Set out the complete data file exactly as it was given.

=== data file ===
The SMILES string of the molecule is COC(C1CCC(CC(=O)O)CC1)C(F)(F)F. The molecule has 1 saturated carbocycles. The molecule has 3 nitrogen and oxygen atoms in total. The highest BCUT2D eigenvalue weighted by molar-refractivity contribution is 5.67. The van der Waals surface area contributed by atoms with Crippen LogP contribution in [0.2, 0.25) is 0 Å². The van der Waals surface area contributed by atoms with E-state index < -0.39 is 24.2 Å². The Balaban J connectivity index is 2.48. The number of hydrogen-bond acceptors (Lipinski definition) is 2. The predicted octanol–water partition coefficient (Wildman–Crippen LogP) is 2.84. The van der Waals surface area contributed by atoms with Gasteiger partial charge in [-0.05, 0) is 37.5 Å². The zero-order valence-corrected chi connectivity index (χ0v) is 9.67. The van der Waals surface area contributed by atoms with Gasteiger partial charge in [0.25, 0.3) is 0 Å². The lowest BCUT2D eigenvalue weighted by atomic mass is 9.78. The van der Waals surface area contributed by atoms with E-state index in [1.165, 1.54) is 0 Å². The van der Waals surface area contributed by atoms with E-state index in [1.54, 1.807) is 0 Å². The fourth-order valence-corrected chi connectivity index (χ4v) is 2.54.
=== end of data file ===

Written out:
The SMILES string of the molecule is COC(C1CCC(CC(=O)O)CC1)C(F)(F)F. The molecule has 1 saturated carbocycles. The molecule has 3 nitrogen and oxygen atoms in total. The highest BCUT2D eigenvalue weighted by molar-refractivity contribution is 5.67. The van der Waals surface area contributed by atoms with Crippen LogP contribution in [0.2, 0.25) is 0 Å². The van der Waals surface area contributed by atoms with E-state index < -0.39 is 24.2 Å². The Balaban J connectivity index is 2.48. The number of hydrogen-bond acceptors (Lipinski definition) is 2. The predicted octanol–water partition coefficient (Wildman–Crippen LogP) is 2.84. The van der Waals surface area contributed by atoms with Gasteiger partial charge in [-0.05, 0) is 37.5 Å². The zero-order valence-corrected chi connectivity index (χ0v) is 9.67. The van der Waals surface area contributed by atoms with Gasteiger partial charge in [0.25, 0.3) is 0 Å². The lowest BCUT2D eigenvalue weighted by atomic mass is 9.78. The van der Waals surface area contributed by atoms with E-state index in [1.165, 1.54) is 0 Å². The van der Waals surface area contributed by atoms with E-state index in [1.54, 1.807) is 0 Å². The fourth-order valence-corrected chi connectivity index (χ4v) is 2.54.